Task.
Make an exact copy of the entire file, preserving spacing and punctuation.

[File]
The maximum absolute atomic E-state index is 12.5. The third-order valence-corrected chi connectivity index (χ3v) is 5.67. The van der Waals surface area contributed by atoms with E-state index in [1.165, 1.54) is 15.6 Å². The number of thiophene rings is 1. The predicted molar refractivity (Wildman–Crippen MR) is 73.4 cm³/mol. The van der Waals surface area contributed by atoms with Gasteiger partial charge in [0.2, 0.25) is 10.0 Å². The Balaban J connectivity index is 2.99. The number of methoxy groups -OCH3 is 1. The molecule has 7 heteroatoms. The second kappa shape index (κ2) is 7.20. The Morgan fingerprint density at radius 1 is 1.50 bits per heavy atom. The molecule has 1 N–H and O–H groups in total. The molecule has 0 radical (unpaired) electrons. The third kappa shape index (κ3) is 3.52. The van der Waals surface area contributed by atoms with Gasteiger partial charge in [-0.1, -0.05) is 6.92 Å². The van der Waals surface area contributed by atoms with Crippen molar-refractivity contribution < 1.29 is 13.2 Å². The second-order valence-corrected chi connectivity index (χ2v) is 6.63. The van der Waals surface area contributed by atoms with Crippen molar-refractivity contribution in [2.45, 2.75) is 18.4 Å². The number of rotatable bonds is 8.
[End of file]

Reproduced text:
The maximum absolute atomic E-state index is 12.5. The third-order valence-corrected chi connectivity index (χ3v) is 5.67. The van der Waals surface area contributed by atoms with E-state index in [1.165, 1.54) is 15.6 Å². The number of thiophene rings is 1. The predicted molar refractivity (Wildman–Crippen MR) is 73.4 cm³/mol. The van der Waals surface area contributed by atoms with Gasteiger partial charge in [0.2, 0.25) is 10.0 Å². The Balaban J connectivity index is 2.99. The number of methoxy groups -OCH3 is 1. The molecule has 7 heteroatoms. The second kappa shape index (κ2) is 7.20. The Morgan fingerprint density at radius 1 is 1.50 bits per heavy atom. The molecule has 1 N–H and O–H groups in total. The molecule has 0 radical (unpaired) electrons. The third kappa shape index (κ3) is 3.52. The van der Waals surface area contributed by atoms with Gasteiger partial charge in [-0.1, -0.05) is 6.92 Å². The van der Waals surface area contributed by atoms with Crippen molar-refractivity contribution < 1.29 is 13.2 Å². The second-order valence-corrected chi connectivity index (χ2v) is 6.63. The van der Waals surface area contributed by atoms with Crippen molar-refractivity contribution in [2.45, 2.75) is 18.4 Å². The number of rotatable bonds is 8.